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Expert explains how parents can handle toddlers doing the opposite of what they are told

Addressing the parents of kids aged 1-3, the parenting educator shares some valuable advice to help parents handle kid mischief.

Expert explains how parents can handle toddlers doing the opposite of what they are told
Cover Image Source: TikTok | @wholeparent

Have you ever noticed a toddler doing the exact opposite of what they're asked to do? Sometimes, they just do things much faster when the parents actually tell them to stop doing it. Others may find it funny but for the parents, it is a nightmare. Especially, in a group setting, the parents' embarrassment makes them just lose it on their child. Very few parents have cracked the code for making their kids listen and act accordingly but that does not come easy and needs a lot of practice and patience. Parenting educator, Jon—who goes by @wholeparent on TikTok—share why toddlers do the opposite of what they are told and gave a simple solution to tackle this issue and many find it useful.

Image Source: TikTok | @wholeparent
Image Source: TikTok | @wholeparent

Jon began his video by saying, "Parents of kids ages 1 2 3... This one's for you." His main advice to the toddler parents is to stop giving negative directions. He then explained, "I'm not saying you can't tell your kid not to do something or to stop doing something or don't do something," and added, "I'm saying that saying it that way is incredibly ineffective." Jon then introduced himself and said, "I help people parent better." Talking about why parents should not say negative statements, the coach said, "It's incredibly ineffective because of the way that little kids' brains interpret language."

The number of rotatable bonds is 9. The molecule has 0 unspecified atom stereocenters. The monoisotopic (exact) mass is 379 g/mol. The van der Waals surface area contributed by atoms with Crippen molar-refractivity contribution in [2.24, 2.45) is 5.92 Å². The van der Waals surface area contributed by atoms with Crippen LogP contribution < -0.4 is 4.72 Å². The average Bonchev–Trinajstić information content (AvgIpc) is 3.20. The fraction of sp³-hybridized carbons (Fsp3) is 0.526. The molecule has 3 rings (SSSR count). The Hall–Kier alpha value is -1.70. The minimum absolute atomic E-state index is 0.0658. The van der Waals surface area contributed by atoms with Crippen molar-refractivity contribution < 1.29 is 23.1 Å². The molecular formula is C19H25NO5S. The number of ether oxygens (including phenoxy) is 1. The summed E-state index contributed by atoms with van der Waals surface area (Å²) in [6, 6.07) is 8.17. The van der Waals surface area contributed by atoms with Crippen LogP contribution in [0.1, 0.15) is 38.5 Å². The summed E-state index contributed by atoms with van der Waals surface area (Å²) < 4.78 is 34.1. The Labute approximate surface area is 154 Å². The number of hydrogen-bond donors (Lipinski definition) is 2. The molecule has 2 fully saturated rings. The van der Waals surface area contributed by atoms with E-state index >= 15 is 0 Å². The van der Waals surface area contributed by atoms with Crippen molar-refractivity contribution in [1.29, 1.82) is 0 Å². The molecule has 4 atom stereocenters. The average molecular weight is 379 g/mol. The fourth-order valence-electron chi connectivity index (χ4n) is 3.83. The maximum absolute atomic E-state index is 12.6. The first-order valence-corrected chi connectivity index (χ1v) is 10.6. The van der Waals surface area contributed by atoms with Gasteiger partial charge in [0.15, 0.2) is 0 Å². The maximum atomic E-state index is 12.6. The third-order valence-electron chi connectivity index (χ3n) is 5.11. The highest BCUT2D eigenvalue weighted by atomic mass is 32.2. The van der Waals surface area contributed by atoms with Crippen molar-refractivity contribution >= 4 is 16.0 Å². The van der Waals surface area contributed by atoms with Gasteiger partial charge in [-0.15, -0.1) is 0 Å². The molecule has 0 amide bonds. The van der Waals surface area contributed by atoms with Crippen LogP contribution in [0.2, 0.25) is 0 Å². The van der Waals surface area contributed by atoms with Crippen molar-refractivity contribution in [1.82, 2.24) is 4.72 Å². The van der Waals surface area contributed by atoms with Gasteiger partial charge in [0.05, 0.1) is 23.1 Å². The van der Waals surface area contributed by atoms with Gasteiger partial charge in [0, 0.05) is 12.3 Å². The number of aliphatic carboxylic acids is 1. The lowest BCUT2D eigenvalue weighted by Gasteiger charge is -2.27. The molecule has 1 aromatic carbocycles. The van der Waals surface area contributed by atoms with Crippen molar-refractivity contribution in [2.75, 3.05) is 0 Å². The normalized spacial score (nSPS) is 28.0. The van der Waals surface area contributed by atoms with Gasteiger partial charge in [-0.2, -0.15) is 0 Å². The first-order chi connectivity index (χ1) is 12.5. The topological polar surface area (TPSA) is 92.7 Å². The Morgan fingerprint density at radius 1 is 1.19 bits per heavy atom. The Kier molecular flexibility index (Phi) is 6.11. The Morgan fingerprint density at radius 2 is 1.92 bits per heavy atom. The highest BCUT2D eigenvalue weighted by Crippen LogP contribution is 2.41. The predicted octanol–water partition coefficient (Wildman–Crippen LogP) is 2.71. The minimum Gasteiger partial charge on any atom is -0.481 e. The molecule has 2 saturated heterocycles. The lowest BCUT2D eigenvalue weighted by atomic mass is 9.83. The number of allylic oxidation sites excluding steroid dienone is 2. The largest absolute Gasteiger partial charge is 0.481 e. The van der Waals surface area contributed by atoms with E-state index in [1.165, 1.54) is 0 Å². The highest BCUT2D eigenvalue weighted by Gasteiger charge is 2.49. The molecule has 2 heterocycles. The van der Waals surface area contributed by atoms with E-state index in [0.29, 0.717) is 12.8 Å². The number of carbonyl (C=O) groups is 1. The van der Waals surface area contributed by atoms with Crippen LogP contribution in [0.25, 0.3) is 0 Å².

Image Source: TikTok | @wholeparent
Image Source: TikTok | @wholeparent

"Generally speaking, they work backward from the end of the sentence and grab the first verb they find, then they will move on to the rest," explained Jon. To paint a clear picture of how a toddler's brain works, he gave a few examples. "When you say 'No, don't touch that,' what they hear first is the 'Touch that'. When you say 'Stop running,' what they hear first is 'running.'" He then mentioned humorously, "This is why they can look dead a** in the face and just do it anyway."

Image Source: TikTok | @wholeparent
Image Source: TikTok | @wholeparent

Explaining this "opposite" behavior, Jon said, "It's not that they're trying to be defiant all the time. It's usually just that their brains are still developing." In his video's caption, he pointed out, "Negative directions are really complicated for new brains. For one, we are trained to focus on the end of sentences because the meaning usually comes at the end. So little brains have to first work out the command and then reverse it… they usually stop before they get to that." So he advised the parents with a few examples, "Instead, give them affirmative alternatives. 'Let's walk', 'Let's leave that on the ground', 'Let's go over here' and see how that works."

Image Source: TikTok | @wholeparent
Image Source: TikTok | @wholeparent

 

Image Source: TikTok | @
Image Source: TikTok | @mrs.davis.sings

 

Image Source: TikTok | @
Image Source: TikTok | @alisonc_02

 

Image Source: TikTok | @
Image Source: TikTok | @unruellie

Thousands of responses came in and several parents related to Jon's advice. One user @cheezwizzer commented, "Thank you, thank you! I wish more parents would understand kids aren’t trying to be bad they are just babies." Since Jon mentioned that the kids process the language backward, another user @roamingheifer jokingly wrote, "Not my brain wanting to say 'running stop' or 'touch that don't.'" One parent @charlieriv1990 wrote, "Even with my 12-month-old, saying 'No don’t do that,' she just smiles and keeps going. If I say 'Leave that alone please,' she usually stops."

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